SAN FRANCISCO – Normally, the buzz around a RSA Conference is confined to talk of products and services and the challenge of improving enterprise security. This year however, it was different.
Controversy about the U.S. government’s electronic surveillance programs led to several speakers dropping out ahead of the conference, and sparked discussions about privacy and civil liberties. In his keynote, Art Coviello, executive chairman of EMC’s RSA security division, spoke about the balance between national security and individual liberty and called for the U.S. and governments around the globe to denounce the use of cyber-weapons and cooperate in the fight against cybercrime and the protection of economic and privacy rights on the digital world.
RSA found itself in the middle of this debate late last year, when it was reported that it accepted $10 million from the NSA to use Dual Elliptic Curve Deterministic Random Bit Generator (Dual_EC_DRBG) as the default in its BSafe products. It continued to do so until last September, despite the fact that concerns about its security were raised several years before.
According to Coviello, using the algorithm as default allowed the company to meet government requirements and stopped in September after the National Institute of Standards and Technology (NIST) issued guidance discouraging it. But he also spoke of the dangers of spy agencies blurring the lines between offensive and defensive work.
“If we can’t be sure which part of the NSA we are actually working with and what their motivations are, perhaps we should not be working with the NSA at all,” he told the crowd, adding that the agency’s defensive-minded Information Assurance Directorate (IAD) does valuable work and should be spun-out of the agency and run on its own.
In a separate talk, Richard Clarke, who served as special advisor to former President George W. Bush on cybersecurity and worked on the committee that recently recommended changes to the NSA’s surveillance program, said that it would be foolish for the American government to purposefully weaken an encryption standard in order to exploit it.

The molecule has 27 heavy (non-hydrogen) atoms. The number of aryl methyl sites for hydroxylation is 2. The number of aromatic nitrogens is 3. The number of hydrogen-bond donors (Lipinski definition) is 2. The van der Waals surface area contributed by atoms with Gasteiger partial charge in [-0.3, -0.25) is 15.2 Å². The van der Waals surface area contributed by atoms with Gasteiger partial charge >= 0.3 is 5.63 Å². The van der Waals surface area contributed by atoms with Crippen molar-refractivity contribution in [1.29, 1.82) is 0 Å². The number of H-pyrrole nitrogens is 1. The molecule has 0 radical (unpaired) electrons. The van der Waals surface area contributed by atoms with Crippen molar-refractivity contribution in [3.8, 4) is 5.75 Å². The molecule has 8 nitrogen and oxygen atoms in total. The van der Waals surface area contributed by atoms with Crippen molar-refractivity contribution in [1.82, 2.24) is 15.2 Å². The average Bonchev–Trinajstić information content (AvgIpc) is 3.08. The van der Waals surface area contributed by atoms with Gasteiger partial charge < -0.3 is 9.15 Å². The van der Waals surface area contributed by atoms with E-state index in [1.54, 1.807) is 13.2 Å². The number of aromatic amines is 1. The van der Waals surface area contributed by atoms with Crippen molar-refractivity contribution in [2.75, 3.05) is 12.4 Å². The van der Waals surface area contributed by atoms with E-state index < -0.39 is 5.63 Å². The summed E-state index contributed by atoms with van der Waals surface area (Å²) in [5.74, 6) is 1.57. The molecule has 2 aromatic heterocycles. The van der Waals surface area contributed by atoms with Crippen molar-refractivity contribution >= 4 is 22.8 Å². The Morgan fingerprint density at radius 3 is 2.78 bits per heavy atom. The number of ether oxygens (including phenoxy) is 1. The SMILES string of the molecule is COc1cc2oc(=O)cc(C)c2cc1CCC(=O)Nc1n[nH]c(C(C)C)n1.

“We argued in the review report that if the united states government becomes aware of a vulnerability that can be turned into a zero-day exploit, its first obligation is to tell the American people about that so we can patch it,” Clarke said. “Not to run off and try to break in to the Beijing telephone system. We are so dependent in this country on cyber systems that when one of them is vulnerable we put ourselves at risk.”
Former NSA Director Michael Hayden, who sat on the panel with Clarke, argued that public opinion on national security practices ebbs and flows as fear of attacks waxes and wanes. In the aftermath of an attack, agencies get criticized for not being aggressive enough; but in the absence of an attack, critics say the intelligence community goes too far, he said.
According to Clarke, transparency is key. The country will accept many things, as long as there is a general understanding of what is going on, he said. Ultimately, intelligence activities should pass what he called the “front page test” – meaning they can be explained in a way the country will accept if they become public. While he stated that America is far from a police state, it is important to have checks and balances in place to prevent it from coming into being given the advancements in the world’s technology.
“The technology is there- not just at NSA, your local police department with its surveillance cameras – the technology is there writ large for a police surveillance state; and not just in the United States, but in most of the modern world,” Clarke said. “That means we need now more roadblocks to the police surveillance state being turned on than we did in the past.”
*This story was updated.
Related: Treaties, Multi-National Agreements Needed to Ban Cyber Weapons: RSA Chief